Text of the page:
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Diwali, a diminutive form of Deepavali, etymologically
means a row of lights ('Deep'- light and 'Avali'-a row). Hence it is festival
of lights. Marked mainly by four days of celebration it certainly illumines
the country in its brilliance and brightens all with its joy. Diwali is
a pan-Indian festival. It is celebrated on a grand scale in almost all
the regions of India and is looked upon mainly as the beginning of New
Year. As such the blessings of Lakshmi, the celestial consort of Lord
Vishnu, are invoked with prayers. Even people of Indian origin in countries
like Kenya, Thailand, Trinidad, Siam, Sri Lanka and Malaya celebrate this
festival but in their own ways.
Diwali is a time to lit up 'diyas' in and around the house, and kindle the dark, moonless night-sky with dazzling display of fireworks. It is a time for rejoice, time to go berserk. It is also a time to put on new things, time for exchanging gifts and greetings and wishing each other. It is time for the children to seek the blessings of the elderly and for the elderly to bless the children profusely.
Diwali is also time of transition from darkness unto light - the light that empowers us to commit ourselves to good deeds and which brings us closer to divinity. And hence it is time to keep at bay all parochial interests and fling open all the doors of our mind so that it is a-washed thoroughly by the lights of joy and righteousness.
In each of the simple traditions and rituals at Diwali there is a tale of significance and credo. Apart from the celebration of Rama's return to Ayodhya, historically too, the origin of Diwali can be traced back to ancient India, when it was probably an important harvest festival.
Diwali that is the 15th day of the month of Kartik is a holiday and is celebrated with fervor and gaiety. Being a New Year day all financial transactions remain closed on this day. Lord Ganesh, the elephant-headed god, the symbol of auspiciousness and wisdom, is also worshipped in most Hindu homes on this day.
In North India on the day of the Diwali the children emerge, scrubbed clean to get into their festive attire, and light up little oil lamps, candles and agarbathis the wherewithal for setting alight crackers and sparklers.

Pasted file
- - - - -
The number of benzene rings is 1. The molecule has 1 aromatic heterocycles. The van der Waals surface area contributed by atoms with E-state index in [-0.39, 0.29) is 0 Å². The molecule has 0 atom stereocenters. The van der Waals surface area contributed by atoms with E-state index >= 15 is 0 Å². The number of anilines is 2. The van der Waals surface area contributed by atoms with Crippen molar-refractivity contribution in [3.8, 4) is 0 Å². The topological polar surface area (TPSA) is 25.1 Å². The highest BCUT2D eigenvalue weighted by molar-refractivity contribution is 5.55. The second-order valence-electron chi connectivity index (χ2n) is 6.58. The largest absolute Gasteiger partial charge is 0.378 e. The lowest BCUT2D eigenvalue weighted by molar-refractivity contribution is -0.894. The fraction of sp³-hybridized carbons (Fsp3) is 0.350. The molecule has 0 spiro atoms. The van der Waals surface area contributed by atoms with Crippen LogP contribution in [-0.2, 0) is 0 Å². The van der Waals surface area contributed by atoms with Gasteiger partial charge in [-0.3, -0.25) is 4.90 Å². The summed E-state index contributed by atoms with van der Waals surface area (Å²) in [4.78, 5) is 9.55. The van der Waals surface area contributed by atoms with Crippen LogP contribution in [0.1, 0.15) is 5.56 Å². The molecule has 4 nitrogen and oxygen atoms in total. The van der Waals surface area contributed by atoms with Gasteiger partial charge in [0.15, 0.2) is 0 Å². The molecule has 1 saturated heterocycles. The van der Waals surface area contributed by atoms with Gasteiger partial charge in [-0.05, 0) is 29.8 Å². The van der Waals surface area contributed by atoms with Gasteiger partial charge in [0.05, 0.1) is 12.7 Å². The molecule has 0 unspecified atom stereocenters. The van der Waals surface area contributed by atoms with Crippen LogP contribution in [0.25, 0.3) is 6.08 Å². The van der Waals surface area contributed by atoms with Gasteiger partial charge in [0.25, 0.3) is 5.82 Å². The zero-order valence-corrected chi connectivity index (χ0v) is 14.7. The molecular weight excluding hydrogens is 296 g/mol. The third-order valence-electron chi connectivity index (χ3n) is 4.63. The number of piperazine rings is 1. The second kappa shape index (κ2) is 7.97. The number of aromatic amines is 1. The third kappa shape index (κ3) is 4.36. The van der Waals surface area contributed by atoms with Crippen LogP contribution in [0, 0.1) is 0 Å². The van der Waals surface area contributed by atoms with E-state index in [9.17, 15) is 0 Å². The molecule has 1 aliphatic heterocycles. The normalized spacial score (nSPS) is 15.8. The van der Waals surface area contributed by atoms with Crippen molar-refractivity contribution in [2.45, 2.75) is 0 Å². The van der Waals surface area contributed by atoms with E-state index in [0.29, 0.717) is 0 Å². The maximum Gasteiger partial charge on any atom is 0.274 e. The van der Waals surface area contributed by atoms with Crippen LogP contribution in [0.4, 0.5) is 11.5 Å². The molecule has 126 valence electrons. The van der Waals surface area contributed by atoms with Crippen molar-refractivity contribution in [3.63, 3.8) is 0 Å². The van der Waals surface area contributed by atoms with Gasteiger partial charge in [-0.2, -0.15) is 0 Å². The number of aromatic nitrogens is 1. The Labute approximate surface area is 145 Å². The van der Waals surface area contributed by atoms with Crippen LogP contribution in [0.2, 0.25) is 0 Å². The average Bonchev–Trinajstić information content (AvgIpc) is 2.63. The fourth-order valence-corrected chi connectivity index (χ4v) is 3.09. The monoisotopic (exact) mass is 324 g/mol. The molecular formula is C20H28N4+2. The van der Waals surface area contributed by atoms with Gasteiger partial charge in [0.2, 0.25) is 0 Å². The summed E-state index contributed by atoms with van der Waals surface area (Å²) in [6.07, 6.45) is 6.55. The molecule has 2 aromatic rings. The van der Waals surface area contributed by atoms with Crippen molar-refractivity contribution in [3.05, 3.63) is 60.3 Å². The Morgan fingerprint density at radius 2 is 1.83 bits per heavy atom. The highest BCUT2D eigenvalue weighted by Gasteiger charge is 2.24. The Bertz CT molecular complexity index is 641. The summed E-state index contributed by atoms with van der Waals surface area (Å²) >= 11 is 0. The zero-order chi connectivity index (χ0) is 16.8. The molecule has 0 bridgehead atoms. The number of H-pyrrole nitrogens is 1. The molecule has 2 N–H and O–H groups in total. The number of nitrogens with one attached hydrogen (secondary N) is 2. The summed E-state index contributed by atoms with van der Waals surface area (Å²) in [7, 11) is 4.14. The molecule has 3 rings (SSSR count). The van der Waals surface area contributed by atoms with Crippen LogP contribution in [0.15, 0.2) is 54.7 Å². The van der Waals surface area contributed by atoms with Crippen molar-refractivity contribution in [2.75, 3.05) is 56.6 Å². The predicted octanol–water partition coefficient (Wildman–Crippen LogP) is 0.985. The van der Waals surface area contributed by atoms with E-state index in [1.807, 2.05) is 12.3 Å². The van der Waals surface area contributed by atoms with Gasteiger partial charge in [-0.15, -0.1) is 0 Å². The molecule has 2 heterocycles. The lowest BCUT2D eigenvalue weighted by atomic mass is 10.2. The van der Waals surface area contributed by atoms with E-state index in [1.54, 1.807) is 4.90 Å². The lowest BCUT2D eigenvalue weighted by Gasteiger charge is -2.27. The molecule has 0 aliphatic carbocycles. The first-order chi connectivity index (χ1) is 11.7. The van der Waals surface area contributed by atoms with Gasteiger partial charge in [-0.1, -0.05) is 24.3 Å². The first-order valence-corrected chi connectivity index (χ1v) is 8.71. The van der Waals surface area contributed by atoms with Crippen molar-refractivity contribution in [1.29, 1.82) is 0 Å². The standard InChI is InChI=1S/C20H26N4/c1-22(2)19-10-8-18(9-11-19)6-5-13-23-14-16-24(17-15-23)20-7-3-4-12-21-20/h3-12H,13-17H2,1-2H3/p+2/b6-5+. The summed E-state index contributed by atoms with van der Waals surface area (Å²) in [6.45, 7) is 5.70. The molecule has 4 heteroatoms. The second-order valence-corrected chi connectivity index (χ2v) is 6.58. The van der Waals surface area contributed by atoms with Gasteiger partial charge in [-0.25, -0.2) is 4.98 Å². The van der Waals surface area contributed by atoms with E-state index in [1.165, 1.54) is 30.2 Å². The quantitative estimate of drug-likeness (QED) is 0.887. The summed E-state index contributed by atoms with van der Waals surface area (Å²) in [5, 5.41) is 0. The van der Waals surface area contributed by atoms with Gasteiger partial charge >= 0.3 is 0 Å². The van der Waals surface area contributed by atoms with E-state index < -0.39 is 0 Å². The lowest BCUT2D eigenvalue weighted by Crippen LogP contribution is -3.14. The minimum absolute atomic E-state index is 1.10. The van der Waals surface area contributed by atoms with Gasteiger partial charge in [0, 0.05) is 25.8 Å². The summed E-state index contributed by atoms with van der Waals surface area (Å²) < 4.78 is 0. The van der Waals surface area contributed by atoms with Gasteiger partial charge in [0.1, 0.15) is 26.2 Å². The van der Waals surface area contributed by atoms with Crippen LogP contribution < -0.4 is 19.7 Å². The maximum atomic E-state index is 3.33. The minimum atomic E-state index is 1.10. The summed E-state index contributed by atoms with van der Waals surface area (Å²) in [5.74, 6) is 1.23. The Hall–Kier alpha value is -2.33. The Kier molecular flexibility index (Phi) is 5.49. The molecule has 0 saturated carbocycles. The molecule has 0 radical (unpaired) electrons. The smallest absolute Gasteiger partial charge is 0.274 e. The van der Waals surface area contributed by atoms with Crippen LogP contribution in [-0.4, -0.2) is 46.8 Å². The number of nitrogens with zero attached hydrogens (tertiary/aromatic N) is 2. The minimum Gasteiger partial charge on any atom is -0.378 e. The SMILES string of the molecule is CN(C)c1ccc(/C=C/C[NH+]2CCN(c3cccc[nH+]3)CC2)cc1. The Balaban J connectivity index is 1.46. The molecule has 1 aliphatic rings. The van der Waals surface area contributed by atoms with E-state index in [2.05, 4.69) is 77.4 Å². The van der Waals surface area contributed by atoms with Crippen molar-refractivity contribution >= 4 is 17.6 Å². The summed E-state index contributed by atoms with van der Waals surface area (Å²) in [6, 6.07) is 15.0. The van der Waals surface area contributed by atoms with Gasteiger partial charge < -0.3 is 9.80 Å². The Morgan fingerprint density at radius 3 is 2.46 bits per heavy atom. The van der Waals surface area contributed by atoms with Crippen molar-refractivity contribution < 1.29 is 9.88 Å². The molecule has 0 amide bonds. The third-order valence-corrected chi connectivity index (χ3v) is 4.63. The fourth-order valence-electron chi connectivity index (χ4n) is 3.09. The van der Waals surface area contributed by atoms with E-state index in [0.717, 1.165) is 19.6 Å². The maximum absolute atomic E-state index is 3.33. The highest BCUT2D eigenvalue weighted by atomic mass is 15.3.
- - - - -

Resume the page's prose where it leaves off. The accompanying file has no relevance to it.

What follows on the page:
On this day there is a traditional practice, specially in Maharashtra, of taking bath before sunrise with oil and "Uptan" (paste) of gram flour and fragrant powders.
In South India the day is celebrated in a unique way. People wake up before sunrise prepare blood by mixing Kumkum in oil and after breaking a bitter fruit that represents the head of the demon King that was smashed by Krishna, apply that mixture on their foreheads. Then they have an oil bath using sandalwood paste.
The illumination of homes with lights and the skies with firecrackers is an expression of obeisance to the heavenly for the attainment of health, wealth, knowledge, peace and fame. According to one belief, the sound of fire-crackers are an indication of the joy of the people living on earth, making the gods aware of their plentiful state. Still another possible reason has a more scientific basis: the fumes produced by the crackers kill a lot of insects, found in plenty after the rains.
The tradition of gambling on Diwali also has a legend behind it. It is believed that on this day, Goddess Parvati played dice with her husband Lord Shiva and she decreed that whosoever gambled on Diwali night would prosper throughout the ensuing year.
Apart from the epical attributions Diwali is regarded as a pious day for other reasons as well.
To the Jain's, Deepavali has an added significance to the great event of Mahaveera attaining the Eternal Bliss of Nirvaana.
It is on the same day of Amavasya Swami Dayananda Saraswati, that leonine sanyasin who was one of the first to light the torch of Hindu Renaissance during the last century, passed into Eternity.
Swami Ramatirtha who carried the fragrance of the spiritual message of Hindu Dharma to the western world, also passed into eternity. The lights kindled on this day also mark the attempt of their followers to immortalize the sacred memories of those great men who lived to brighten the lives of millions of their fellow beings. The passage of these great men have indeed brought the national-cum-spiritual tradition of Deepavali right up to modern times.